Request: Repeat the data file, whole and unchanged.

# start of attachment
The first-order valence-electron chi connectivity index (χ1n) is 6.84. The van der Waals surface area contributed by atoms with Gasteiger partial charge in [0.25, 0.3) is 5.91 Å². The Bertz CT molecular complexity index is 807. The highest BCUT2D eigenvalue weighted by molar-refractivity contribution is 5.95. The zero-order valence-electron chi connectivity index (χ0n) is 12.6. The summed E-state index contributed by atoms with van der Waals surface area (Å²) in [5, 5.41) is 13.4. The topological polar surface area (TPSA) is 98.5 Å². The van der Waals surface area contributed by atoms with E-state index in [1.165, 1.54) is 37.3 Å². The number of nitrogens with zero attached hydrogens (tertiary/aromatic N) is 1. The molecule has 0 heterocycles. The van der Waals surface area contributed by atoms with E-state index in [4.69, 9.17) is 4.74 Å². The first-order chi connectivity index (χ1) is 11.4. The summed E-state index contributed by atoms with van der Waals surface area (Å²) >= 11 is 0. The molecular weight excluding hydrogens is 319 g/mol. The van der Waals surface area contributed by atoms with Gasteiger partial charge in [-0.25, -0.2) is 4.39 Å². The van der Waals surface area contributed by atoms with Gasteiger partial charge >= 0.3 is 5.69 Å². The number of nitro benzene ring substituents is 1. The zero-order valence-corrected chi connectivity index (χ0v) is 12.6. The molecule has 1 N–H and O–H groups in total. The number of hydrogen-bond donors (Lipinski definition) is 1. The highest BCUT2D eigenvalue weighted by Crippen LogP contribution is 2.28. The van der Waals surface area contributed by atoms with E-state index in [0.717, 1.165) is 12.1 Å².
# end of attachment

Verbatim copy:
The first-order valence-electron chi connectivity index (χ1n) is 6.84. The van der Waals surface area contributed by atoms with Gasteiger partial charge in [0.25, 0.3) is 5.91 Å². The Bertz CT molecular complexity index is 807. The highest BCUT2D eigenvalue weighted by molar-refractivity contribution is 5.95. The zero-order valence-electron chi connectivity index (χ0n) is 12.6. The summed E-state index contributed by atoms with van der Waals surface area (Å²) in [5, 5.41) is 13.4. The topological polar surface area (TPSA) is 98.5 Å². The van der Waals surface area contributed by atoms with E-state index in [1.165, 1.54) is 37.3 Å². The number of nitrogens with zero attached hydrogens (tertiary/aromatic N) is 1. The molecule has 0 heterocycles. The van der Waals surface area contributed by atoms with E-state index in [4.69, 9.17) is 4.74 Å². The first-order chi connectivity index (χ1) is 11.4. The summed E-state index contributed by atoms with van der Waals surface area (Å²) >= 11 is 0. The molecular weight excluding hydrogens is 319 g/mol. The van der Waals surface area contributed by atoms with Gasteiger partial charge in [-0.25, -0.2) is 4.39 Å². The van der Waals surface area contributed by atoms with Gasteiger partial charge >= 0.3 is 5.69 Å². The number of nitro benzene ring substituents is 1. The zero-order valence-corrected chi connectivity index (χ0v) is 12.6. The molecule has 1 N–H and O–H groups in total. The number of hydrogen-bond donors (Lipinski definition) is 1. The highest BCUT2D eigenvalue weighted by Crippen LogP contribution is 2.28. The van der Waals surface area contributed by atoms with E-state index in [0.717, 1.165) is 12.1 Å².